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Here's how the last 8 Irish rugby coaches fared first time out

Declan Kidney and Eddie O’Sullivan had winning starts but Warren Gatland and Brian Ashton had afternoon’s to forget.

Eddie O'Sullivan and Warren Gatland attend an AIL match between St Mary's and Ballymena in 2000.
Eddie O'Sullivan and Warren Gatland attend an AIL match between St Mary's and Ballymena in 2000.
Image: INPHO/Patrick Bolger

JOE SCHMIDT TAKES charge of Ireland for the first time today with Samoan, ranked seventh in the world, in the firing line.

The former Clermont number two and Leinster head coach was the overwhelming favourite to succeed Declan Kidney as the Corkman failed to maintain the high standards he achieved in the Grand Slam year of 2009.

Schmidt travelled to North America this summer and took an observational role as Les Kiss ran the rugby show. Three wins from three November Tests may be a stretch but the Kiwi will be expected to beat two of the southern hemisphere visitors.

Here is how Schmidt’s predecessors fared in their first match in charge of Ireland:

Les Kiss — Ireland 15-12 USA [June 2013]

The interim coach travelled to North America without Irish players that were on Lions duty and without the injured Donnacha Ryan. Peter O’Mahony captained Ireland to a hard-fought victory over the US Eagles. Ian Madigan kicked all the points for the tourists.

YouTube credit: USA Rugby

Declan Kidney — Ireland 55-0 Canada [November 2008]

A rugby season that would bring Grand Slam success began with a rollicking win over Canada at Thomond Park [back when Test caps were awarded for playing away from the Aviva Stadium]. Stephen Ferris was named man-of-the-match. Tommyy Bowe grabbed two tries as did debutant Keith Earls. Nine of the matchday 22 are in the current Ireland squad. The coup-de-grace was Bowe’s second try, set up excellently here by Shane Horgan:

YouTube credit: docathail

Michael Bradley — Ireland 11-21 New Zealand [June 2008]

Kidney would take over following the summer tour to New Zealand and Australia but Bradley came so close to going down in folklore as the first Irish coach to beat the All Blacks. Paddy Wallace scored a first-half try and an O’Gara penalty on 43 minutes put the visitors 11 — 8 ahead.

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Jamie Heaslip and Ronan O’Gara congratulate Paddy Wallace (centre) on his try. INPHO/Billy Stickland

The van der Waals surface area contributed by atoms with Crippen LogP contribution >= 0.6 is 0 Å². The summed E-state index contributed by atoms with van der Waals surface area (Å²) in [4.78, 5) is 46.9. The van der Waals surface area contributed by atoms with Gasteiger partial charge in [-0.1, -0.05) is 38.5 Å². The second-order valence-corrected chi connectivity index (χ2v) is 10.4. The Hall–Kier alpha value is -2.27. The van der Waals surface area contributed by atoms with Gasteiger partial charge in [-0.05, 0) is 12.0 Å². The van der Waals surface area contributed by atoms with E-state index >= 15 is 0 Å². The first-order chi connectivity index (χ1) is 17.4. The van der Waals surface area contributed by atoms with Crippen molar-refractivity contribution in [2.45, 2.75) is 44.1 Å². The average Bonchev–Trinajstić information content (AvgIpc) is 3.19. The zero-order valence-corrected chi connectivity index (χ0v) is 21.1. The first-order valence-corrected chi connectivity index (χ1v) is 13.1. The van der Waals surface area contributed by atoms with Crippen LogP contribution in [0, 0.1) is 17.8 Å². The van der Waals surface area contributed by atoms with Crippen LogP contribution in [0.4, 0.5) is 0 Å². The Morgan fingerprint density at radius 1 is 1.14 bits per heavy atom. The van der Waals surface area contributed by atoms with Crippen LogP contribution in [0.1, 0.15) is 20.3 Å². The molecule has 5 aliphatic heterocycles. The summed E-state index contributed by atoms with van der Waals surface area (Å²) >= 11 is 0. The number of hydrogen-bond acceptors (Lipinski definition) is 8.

A Dan Carter break had Ireland back-pedaling and prop John Schwalger kept the play alive and passed inside for Ma’a Nonu to bounce and bundle over for the matchwinner. Ireland lost 18-12 to Australia the following weekend.

Eddie O’Sullivan — Ireland 54-10 Wales [February 2002]

The Guardian nailed it when they described O’Sullivan’s opener as Irish coach as ‘the stuff of dreams’. Having convinced the IRFU he could improve on Warren Gatland’s tenure [he was Gatland's assistant], the Cork native got off to a flyer.

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Paul O’Connell celebrates his debut try at Lansdowne Road. INPHO/Billy Stickland

Geordan Murphy scored two tries, a young Paul O’Connell muscled over to dot down and out-half David Humphreys kicked 22 points. Lansdowne Road was rocking and an era of Triple Crown success had begun.

Warren Gatland — Ireland 16-18 France [March 1998]

Gatland, who is now in charge of Wales, took over at Ireland after a home defeat to Scotland made Brian Ashton’s position untenable. Denis Hickie became the first Irishman to score a try away to France since 1980 but the visitors were left ruing a late try from hooker Raphael Ibanez after leading 16-13. The New York Times reported that the score gave France ‘a barely deserved victory’.

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Peter Clohessy and Denis Hickie dejected at the final whistle as French players celebrate in the background. INPHO/Billy Stickland

Brian Ashton — Ireland 15-32 France [January 1997]

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David Venditti celebrates with French fans in 1997. Mike Egerton/EMPICS Sport

‘No Merci for Ashton in Irish thriller’ declared The Mirror as the former Bath coach oversaw an Irish performance typical of the era — brave but guileless. Winger David Venditti ran in a hat-trick of tries, scrumhalf Fabien Galthie added another and the boot of Thomas Castaignede did the rest.

Murray Kidd — Ireland 44-8 Fiji [November 1995]

The former Garryowen and Sunday’s Well got off to a great start as his team ran in six tries, including scores from Wallace brothers Richard and Paul. Kidd’s reign was short-lived however and he stepped down after a home defeat to Italy in 1997.

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Jim Staples gets set to launch an aerial bomb. INPHO/Tom Honan

Gerry Murphy — Ireland 17-42 Australia [October 1992]

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David Campese in action against Ireland. INPHO

The Wallaby’s winning streak over Ireland stretched to five as they ran in five tries at Lansdowne Road. David Campese and Tim Horan were among the tryscorers, as was current Australia coach Ewen McKenzie. Murphy, who took over from Ciarán Fitzgerald, last three years in the job but stepped down after the 1995 World Cup.

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McFadden reflects on Ireland’s crash landing under Kidney

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About the author:

Patrick McCarry

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